Babies are sponges for learning. From birth to age 5, help your child unlock their potential for learning and reading.
Last Updated: Jan 15, 2014
Giving children opportunities to write, even if it is just scribbles, helps children understand that print can represent spoken words. It can also help children develop eye-hand coordination and the fine motor control they need to hold a pencil.
Give your child crayons or paints that they can use to scribble and draw.
Trace words and patterns in sand.
Play with clay or play dough.
Crinkle up newspaper into various shapes.
Use the books mentioned here to help build your child's hand and wrist muscles. Reserve all of them.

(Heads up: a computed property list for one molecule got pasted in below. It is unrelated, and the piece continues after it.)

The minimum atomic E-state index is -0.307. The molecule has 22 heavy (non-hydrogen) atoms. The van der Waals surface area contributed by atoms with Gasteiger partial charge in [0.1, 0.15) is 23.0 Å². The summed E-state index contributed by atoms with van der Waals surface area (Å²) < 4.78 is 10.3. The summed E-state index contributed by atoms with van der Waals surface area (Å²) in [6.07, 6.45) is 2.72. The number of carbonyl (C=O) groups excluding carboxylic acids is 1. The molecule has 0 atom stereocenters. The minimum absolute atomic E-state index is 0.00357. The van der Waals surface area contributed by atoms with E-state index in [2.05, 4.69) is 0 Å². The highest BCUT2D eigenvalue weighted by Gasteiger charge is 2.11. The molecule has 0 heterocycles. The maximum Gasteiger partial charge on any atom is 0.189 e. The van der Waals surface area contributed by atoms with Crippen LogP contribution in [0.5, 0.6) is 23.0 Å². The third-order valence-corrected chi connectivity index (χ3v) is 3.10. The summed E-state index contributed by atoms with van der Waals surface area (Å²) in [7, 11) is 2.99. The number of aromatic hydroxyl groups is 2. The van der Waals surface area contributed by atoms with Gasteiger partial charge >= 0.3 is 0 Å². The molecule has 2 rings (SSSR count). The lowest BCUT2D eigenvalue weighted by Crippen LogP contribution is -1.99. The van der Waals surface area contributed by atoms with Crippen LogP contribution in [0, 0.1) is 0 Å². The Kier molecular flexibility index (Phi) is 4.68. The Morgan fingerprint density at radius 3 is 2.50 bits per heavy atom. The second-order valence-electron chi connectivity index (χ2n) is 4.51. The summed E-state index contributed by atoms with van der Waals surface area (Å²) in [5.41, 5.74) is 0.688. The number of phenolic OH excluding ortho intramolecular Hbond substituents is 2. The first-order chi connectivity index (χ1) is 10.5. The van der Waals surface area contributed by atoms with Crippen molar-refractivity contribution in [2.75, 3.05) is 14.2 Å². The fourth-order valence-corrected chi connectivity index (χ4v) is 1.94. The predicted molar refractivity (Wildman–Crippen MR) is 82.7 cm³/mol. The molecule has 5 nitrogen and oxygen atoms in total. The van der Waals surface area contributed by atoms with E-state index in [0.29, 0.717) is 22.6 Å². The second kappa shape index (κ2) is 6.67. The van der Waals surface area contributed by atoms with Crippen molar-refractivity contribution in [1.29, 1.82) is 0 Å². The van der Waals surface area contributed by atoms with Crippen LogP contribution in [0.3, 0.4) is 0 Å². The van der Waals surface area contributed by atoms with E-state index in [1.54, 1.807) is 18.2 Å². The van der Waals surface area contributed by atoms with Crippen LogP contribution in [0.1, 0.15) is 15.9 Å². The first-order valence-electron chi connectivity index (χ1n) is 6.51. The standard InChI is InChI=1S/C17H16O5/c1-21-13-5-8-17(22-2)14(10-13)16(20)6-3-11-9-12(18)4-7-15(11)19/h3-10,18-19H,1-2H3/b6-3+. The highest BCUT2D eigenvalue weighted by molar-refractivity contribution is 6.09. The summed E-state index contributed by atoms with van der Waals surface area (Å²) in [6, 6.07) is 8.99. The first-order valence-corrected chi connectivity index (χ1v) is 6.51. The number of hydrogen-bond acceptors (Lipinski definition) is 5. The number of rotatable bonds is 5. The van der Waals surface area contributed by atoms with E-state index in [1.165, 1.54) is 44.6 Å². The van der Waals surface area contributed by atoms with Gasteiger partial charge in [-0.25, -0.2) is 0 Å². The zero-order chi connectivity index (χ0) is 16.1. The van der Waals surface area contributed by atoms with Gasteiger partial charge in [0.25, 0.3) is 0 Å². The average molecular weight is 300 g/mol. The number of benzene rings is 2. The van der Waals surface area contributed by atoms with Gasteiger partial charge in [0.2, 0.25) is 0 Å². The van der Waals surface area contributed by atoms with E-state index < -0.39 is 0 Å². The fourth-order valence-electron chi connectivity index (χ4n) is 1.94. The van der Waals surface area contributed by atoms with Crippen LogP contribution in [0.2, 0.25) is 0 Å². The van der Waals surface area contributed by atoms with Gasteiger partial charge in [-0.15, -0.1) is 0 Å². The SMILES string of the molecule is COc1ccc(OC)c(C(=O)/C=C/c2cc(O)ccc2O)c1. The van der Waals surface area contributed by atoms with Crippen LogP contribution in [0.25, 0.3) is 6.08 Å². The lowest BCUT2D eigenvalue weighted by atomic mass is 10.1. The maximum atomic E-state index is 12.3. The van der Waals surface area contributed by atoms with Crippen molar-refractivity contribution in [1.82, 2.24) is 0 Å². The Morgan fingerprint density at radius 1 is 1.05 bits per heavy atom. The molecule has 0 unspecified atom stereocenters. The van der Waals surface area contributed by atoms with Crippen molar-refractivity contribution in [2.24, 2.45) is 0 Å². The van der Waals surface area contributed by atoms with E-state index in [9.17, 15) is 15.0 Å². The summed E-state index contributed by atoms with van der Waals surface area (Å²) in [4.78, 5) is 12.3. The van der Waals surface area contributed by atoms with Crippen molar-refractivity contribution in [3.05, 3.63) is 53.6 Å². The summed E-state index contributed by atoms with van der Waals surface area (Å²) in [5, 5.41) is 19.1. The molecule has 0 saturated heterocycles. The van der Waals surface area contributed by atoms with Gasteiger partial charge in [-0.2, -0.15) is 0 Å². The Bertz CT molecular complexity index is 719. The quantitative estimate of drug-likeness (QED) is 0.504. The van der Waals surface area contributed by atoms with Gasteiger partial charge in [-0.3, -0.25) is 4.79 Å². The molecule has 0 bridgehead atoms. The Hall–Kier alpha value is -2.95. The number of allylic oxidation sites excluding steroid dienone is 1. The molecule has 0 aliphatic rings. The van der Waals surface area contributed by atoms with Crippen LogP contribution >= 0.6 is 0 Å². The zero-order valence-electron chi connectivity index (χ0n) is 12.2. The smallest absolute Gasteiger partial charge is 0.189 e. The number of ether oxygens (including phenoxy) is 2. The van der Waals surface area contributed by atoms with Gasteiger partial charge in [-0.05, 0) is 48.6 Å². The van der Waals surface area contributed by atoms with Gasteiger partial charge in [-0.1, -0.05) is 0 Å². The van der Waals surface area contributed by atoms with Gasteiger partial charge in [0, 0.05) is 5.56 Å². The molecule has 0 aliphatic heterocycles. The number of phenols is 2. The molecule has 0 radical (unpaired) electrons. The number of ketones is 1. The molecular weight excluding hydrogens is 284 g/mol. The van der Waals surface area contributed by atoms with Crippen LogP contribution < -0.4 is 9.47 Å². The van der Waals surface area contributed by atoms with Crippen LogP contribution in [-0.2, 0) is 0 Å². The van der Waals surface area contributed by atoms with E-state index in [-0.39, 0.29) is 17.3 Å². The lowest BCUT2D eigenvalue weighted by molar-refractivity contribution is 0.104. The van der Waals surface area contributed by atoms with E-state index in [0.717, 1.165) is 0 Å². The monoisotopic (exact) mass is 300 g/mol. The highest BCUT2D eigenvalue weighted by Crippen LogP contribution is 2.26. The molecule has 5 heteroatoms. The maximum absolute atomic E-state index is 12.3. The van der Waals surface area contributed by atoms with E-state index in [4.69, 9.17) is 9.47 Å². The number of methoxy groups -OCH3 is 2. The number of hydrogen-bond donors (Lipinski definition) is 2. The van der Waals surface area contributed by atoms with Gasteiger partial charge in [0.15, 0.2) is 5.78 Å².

Max makes an earthworm cake for Grandma's birthday and helps Ruby with her angel surprise cake. At the store, the grocer can't read all of the shopping list, until Max solves the problem by drawing a picture.
A collection of nursery rhymes with diagrams for accompanying finger plays.
Little Hands Fingerplays and Action Songs
Children won't be able to resist jumping, clapping, and gesturing to the rhythms and rhymes of this collection. Adults will revisit favorites from childhood and learn some new material to add to their repertoire-perfect for long lines and car rides.
Put It on the List
When family members see the consequences of forgetting to write things on the grocery list, they not only do better at keeping the list up-to-date, they also help with the shopping to ensure they never again eat pickled grubs.